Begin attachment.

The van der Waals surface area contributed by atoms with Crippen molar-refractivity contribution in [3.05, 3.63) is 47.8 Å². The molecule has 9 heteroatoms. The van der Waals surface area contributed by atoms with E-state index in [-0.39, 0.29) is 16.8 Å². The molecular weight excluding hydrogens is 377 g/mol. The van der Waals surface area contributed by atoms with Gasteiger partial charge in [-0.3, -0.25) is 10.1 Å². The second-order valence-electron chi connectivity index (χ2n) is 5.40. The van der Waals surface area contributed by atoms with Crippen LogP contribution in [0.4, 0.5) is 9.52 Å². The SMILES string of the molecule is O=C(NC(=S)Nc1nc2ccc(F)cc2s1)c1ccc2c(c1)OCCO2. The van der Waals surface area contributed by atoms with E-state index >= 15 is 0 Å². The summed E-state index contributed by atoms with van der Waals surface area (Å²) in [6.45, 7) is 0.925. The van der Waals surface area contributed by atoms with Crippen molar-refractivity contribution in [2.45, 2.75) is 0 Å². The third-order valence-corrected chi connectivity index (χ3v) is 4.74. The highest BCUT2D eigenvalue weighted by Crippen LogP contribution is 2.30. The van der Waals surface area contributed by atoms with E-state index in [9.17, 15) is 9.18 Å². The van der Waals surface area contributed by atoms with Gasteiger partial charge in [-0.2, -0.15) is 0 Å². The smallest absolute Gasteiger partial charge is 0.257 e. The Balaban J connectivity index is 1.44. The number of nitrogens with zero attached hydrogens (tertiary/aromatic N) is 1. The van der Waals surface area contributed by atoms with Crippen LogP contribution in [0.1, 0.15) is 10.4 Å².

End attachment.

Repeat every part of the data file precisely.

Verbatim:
The van der Waals surface area contributed by atoms with Crippen molar-refractivity contribution in [3.05, 3.63) is 47.8 Å². The molecule has 9 heteroatoms. The van der Waals surface area contributed by atoms with E-state index in [-0.39, 0.29) is 16.8 Å². The molecular weight excluding hydrogens is 377 g/mol. The van der Waals surface area contributed by atoms with Gasteiger partial charge in [-0.3, -0.25) is 10.1 Å². The second-order valence-electron chi connectivity index (χ2n) is 5.40. The van der Waals surface area contributed by atoms with Crippen LogP contribution in [0.4, 0.5) is 9.52 Å². The SMILES string of the molecule is O=C(NC(=S)Nc1nc2ccc(F)cc2s1)c1ccc2c(c1)OCCO2. The van der Waals surface area contributed by atoms with E-state index >= 15 is 0 Å². The summed E-state index contributed by atoms with van der Waals surface area (Å²) in [6.45, 7) is 0.925. The van der Waals surface area contributed by atoms with Crippen molar-refractivity contribution in [2.45, 2.75) is 0 Å². The third-order valence-corrected chi connectivity index (χ3v) is 4.74. The highest BCUT2D eigenvalue weighted by Crippen LogP contribution is 2.30. The van der Waals surface area contributed by atoms with E-state index in [9.17, 15) is 9.18 Å². The van der Waals surface area contributed by atoms with Gasteiger partial charge in [-0.2, -0.15) is 0 Å². The smallest absolute Gasteiger partial charge is 0.257 e. The Balaban J connectivity index is 1.44. The number of nitrogens with zero attached hydrogens (tertiary/aromatic N) is 1. The van der Waals surface area contributed by atoms with Crippen LogP contribution in [0.1, 0.15) is 10.4 Å².